We are excited to welcome Sydney Blu to the mix series today. The Toronto based producer and DJ has had a long a successful career that began when she started out as a DJ back in the year 2000. Over the years she has spanned the globe sharing her music and talents. She is coming in hot from Miami Music Week where Sydney used to call home for a time. Drawing from those inspirations and her leftover Miami energy she has delivered a superb mix that shares some of the new music Sydney has been digging while in Miami along with some a few of her own releases. Today we also had the pleasure of premiering her new release from SOUP records “Do The Math” which you will hear in the mix as well. You can Pre-order it here and we will have more on that down below with our weekly interview with Sydney conducted by PZB down below. Enjoy.
PZB: Hi Sydney and thank you for joining us this week. I have been listening to and collecting tracks of yours for several years and it is a pleasure to have you as a part of the mix series. Can you please tell our audience what they
can expect with your mix this week?
Sydney Blu: I am fired up from Miami Music Week. Every time I come back from the Miami conference I’m very inspired musically. This is a perfect time to have me do a mix actually because I have a lot of new music and and new inspiration from the Djs I saw down in Miami. I also have a lot of my own music included in this mix.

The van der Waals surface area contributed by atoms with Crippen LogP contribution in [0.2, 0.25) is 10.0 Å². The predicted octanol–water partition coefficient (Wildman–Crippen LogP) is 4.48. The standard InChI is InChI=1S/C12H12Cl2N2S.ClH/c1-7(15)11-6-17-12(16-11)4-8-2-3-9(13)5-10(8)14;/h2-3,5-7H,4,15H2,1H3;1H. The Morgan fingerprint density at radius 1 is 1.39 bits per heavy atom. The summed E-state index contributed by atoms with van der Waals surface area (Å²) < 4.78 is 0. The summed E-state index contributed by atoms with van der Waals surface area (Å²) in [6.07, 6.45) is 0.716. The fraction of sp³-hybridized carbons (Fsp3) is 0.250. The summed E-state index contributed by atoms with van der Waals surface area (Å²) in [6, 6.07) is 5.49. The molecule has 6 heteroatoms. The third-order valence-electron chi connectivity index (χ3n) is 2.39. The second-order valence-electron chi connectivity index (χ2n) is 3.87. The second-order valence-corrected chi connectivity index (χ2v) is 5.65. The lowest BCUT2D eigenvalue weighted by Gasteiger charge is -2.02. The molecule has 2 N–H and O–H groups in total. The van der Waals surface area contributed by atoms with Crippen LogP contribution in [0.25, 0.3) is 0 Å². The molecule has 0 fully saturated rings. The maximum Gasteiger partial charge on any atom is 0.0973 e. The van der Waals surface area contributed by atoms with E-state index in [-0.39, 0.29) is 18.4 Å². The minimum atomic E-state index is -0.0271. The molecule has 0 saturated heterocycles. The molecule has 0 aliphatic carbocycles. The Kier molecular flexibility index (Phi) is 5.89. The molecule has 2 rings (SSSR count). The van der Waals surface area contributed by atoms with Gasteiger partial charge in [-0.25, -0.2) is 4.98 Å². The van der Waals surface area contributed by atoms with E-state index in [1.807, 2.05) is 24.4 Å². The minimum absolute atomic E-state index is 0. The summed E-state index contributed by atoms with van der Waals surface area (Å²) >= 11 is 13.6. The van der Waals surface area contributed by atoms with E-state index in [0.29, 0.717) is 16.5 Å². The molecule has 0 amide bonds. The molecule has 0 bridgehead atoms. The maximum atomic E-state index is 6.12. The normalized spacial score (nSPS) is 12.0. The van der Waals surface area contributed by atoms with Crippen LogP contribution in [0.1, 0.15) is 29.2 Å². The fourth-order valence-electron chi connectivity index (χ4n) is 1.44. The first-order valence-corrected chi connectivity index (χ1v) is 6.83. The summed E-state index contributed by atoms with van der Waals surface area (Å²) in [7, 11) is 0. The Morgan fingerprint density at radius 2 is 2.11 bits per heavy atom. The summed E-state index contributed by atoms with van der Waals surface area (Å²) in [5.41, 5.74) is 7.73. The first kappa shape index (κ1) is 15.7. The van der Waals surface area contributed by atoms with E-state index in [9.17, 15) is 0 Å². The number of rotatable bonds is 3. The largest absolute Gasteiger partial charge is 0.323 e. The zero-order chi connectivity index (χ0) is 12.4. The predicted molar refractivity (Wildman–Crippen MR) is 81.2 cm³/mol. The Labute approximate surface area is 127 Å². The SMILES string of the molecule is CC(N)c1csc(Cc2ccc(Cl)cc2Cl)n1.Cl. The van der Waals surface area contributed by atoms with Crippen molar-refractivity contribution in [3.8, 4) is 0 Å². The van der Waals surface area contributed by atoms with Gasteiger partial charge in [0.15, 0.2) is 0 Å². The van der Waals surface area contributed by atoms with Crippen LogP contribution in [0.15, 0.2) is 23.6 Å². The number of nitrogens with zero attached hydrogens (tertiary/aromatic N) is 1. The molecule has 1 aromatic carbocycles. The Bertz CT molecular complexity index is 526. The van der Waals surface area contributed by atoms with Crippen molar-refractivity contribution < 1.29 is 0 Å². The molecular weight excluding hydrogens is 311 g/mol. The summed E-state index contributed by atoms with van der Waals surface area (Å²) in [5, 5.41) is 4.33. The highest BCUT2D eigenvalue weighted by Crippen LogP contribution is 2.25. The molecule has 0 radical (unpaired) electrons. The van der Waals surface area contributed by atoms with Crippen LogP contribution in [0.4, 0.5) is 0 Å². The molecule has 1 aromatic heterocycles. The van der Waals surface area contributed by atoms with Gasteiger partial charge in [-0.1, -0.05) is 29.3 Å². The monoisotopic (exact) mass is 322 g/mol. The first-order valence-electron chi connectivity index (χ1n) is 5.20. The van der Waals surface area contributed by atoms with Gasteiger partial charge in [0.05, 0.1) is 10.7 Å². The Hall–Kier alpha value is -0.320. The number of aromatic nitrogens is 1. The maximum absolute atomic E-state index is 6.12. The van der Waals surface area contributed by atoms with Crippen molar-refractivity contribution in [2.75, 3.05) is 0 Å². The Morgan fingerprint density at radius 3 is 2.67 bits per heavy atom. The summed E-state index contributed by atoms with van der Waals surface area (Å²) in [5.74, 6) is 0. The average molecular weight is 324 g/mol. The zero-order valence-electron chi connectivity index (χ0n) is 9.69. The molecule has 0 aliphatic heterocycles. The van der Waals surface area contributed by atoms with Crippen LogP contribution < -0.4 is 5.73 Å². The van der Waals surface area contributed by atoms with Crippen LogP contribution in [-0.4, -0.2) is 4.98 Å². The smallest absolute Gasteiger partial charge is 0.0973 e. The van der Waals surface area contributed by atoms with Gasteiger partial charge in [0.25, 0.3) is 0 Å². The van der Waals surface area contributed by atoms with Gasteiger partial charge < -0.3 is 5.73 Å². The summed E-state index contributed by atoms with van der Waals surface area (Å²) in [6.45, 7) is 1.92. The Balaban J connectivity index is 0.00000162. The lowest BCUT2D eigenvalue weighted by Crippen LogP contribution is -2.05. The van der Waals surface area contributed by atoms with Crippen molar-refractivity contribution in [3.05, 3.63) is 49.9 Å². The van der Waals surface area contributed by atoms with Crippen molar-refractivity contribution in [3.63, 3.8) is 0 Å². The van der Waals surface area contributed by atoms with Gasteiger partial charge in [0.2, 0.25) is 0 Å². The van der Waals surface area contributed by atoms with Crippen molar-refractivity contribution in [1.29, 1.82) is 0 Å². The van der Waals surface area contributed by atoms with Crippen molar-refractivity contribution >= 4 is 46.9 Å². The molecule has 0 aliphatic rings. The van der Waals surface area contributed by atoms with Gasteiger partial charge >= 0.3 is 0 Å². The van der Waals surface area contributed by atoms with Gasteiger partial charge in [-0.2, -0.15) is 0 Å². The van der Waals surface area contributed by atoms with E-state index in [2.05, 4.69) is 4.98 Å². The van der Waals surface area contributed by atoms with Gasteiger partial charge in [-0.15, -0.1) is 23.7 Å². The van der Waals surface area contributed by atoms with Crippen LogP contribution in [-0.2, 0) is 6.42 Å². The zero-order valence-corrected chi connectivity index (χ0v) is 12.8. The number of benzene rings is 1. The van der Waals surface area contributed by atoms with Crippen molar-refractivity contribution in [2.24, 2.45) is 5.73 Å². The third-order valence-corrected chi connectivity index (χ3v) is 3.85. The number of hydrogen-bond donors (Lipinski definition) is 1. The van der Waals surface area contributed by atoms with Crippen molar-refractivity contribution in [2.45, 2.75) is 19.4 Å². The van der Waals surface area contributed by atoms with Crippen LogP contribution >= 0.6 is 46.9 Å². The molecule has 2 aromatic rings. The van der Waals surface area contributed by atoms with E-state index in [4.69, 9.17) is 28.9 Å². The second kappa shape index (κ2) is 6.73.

PZB:In addition to your mix, we also premiered the title track of your upcoming EP “Do The Math” on Soup NYC. Where did your inspiration come from for this latest EP?
SB: I wrote Do the Math last summer and and I’m super proud of it. I chopped up vocals, reversed them, pitched them and made this super groovy house tune out of the simplest baseline and everyone goes off when I play it. It was the perfect follow up to my last Ep for Soup and I’m always happy to release with the SOUP fam.
PZB: Our guests always come from a variety of musical backgrounds. Some with classical training and others who’ve have been self taught. Where do you land in this spectrum and how did you first get involved in producing and DJing?
SB: I used to play piano when I was a kid and I was always musical. The music theory I learned as a kid allowed me to make music in key and write some cool melodies and baselines over the years. I started Djing in the year 2000. The first 7 years or so I played only vinyl because that’s all there was. Then I switched to Cd’s and then Mp3. I’m a real DJ, zero clue how to synch anything and will always be a Dj before anything. Producing started after, I’m constantly still learning in this department but I think I’ve gotten a good hang of it after years of taking various online courses and audio engineering in school. The most recent course I took was Maschine at Dubspot and I started making my grooves this way recently.